Here it is, official as official gets: Samsung just announced the Galaxy Tab 7.7. As the name suggests, it has a 7.7-inch (1280 x 800) display — specifically, a Super AMOLED Plus panel. Like so many other 7-inchers hitting the market, it runs Android 3.2 and yes, that’s a skinned flavor of Honeycomb, with Samsung’s tablet-optimized TouchWiz UX layered on top. Inside, it runs the same Samsung-made dual-core 1.4GHz processor found in the new Galaxy Note, along with an HSPA+ radio promising theoretical download speeds as high as 21Mbps. Other specs for the 0.74-pound (335-gram) tablet include 16GB to 64GB of internal storage, a microSD card slot, a 5,100mAh battery rated for 10 hours, 802.11n WiFi, GPS, Bluetooth 3.0 and dual 3MP and 2MP cameras. In a nutshell, it’s the in-between-sized do-over a lot of folks have been awaiting since the original Galaxy Tab grew stale — a slate that promises faster speeds and some seriously improved viewing angles. We’ll be the judge of that in our review, but in the meantime stay tuned for some early hands-on impressions.
Well, hello beautiful! Can’t say we were expecting to see RIM launch a new BlackBerry this evening, but we’re sure there’s quite a few of you out there that’ll take it. The same BlackBerry Torch 2 that we previewed back in June has made the trek over to Ma Bell’s network, with a ‘Coming Soon’ page emerging just moments ago. AT&T claims that this is the world’s first 4G BlackBerry on its airwaves, but of course, that asterisk upside the “4G” logo couldn’t possibly be more telling. Regardless, the full-featured slider will arrive with BlackBerry 7 OS, a full QWERTY keyboard, sliding display, 1.2GHz processor, 8GB of onboard memory, room for 32GB of expandable storage, 720p video capture, inbuilt WiFi and support for the carrier’s HSPA+ network. Mum’s the word on a price and release, but you can tap that source link to get signed up for more.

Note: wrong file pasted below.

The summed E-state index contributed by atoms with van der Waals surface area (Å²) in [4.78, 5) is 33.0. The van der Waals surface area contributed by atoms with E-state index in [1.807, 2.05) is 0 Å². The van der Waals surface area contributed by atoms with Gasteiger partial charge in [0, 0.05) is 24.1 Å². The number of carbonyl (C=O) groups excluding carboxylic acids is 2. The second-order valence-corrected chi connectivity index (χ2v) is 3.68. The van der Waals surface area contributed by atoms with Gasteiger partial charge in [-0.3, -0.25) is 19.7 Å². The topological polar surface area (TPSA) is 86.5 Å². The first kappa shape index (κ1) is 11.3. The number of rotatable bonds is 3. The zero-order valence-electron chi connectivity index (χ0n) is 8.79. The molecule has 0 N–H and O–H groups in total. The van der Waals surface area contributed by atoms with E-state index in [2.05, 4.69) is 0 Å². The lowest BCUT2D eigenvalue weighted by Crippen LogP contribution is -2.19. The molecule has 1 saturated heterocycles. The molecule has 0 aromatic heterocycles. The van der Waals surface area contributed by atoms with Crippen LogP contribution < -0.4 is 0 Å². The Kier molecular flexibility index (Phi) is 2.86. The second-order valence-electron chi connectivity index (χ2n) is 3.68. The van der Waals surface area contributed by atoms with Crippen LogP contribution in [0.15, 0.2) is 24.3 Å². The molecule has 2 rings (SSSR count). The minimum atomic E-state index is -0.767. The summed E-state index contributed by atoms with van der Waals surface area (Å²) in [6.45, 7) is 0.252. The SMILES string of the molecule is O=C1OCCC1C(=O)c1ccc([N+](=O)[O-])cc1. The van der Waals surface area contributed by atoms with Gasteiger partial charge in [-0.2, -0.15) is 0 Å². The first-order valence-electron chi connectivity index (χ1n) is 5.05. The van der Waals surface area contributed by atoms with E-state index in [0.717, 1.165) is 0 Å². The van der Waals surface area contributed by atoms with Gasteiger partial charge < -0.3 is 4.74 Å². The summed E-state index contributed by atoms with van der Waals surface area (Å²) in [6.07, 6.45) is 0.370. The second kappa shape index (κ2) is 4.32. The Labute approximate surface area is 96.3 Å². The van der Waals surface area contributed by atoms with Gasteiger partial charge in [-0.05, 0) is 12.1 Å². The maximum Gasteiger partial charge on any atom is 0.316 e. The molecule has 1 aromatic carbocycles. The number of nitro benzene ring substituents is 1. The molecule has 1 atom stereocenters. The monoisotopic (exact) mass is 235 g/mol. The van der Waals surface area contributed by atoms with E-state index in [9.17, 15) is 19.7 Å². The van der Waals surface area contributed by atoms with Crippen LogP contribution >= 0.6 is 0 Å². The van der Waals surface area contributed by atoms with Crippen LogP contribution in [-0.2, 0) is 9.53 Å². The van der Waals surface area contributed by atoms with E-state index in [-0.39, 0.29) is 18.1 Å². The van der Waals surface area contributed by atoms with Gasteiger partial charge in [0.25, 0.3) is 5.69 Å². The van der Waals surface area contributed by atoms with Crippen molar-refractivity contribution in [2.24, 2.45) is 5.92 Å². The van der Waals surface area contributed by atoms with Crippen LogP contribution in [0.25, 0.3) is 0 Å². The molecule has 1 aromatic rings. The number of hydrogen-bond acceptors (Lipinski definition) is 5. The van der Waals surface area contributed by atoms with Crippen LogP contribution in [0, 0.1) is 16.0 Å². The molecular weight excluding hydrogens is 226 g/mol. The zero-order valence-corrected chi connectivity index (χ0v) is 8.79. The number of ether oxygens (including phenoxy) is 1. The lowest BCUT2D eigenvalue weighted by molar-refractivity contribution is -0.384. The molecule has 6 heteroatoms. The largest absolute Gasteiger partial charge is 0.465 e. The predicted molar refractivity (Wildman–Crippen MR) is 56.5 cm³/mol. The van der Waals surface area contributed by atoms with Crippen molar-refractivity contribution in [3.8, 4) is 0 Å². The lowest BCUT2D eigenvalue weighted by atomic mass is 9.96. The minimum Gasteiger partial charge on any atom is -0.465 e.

Earlier today, AT&T announced that the HP TouchPad is coming to its 4G network, complete with a processor bump to 1.5GHz (up from 1.2GHz) and an HSPA+ radio. The carrier wasted no time getting its latest slate out in the public, showing it off at an event in NYC this afternoon. There aren’t any cosmetic changes to speak of, but that faster connectivity and notable processor boost are certainly nothing to shrug at. We had a chance to see the tablet in action, and it performed fairly well, especially considering the poor connectivity environment AT&T selected to host its event. Jump past the break to see it in action in our hands-on video, or check out our full review of HP’s slower, WiFi-only TouchPad.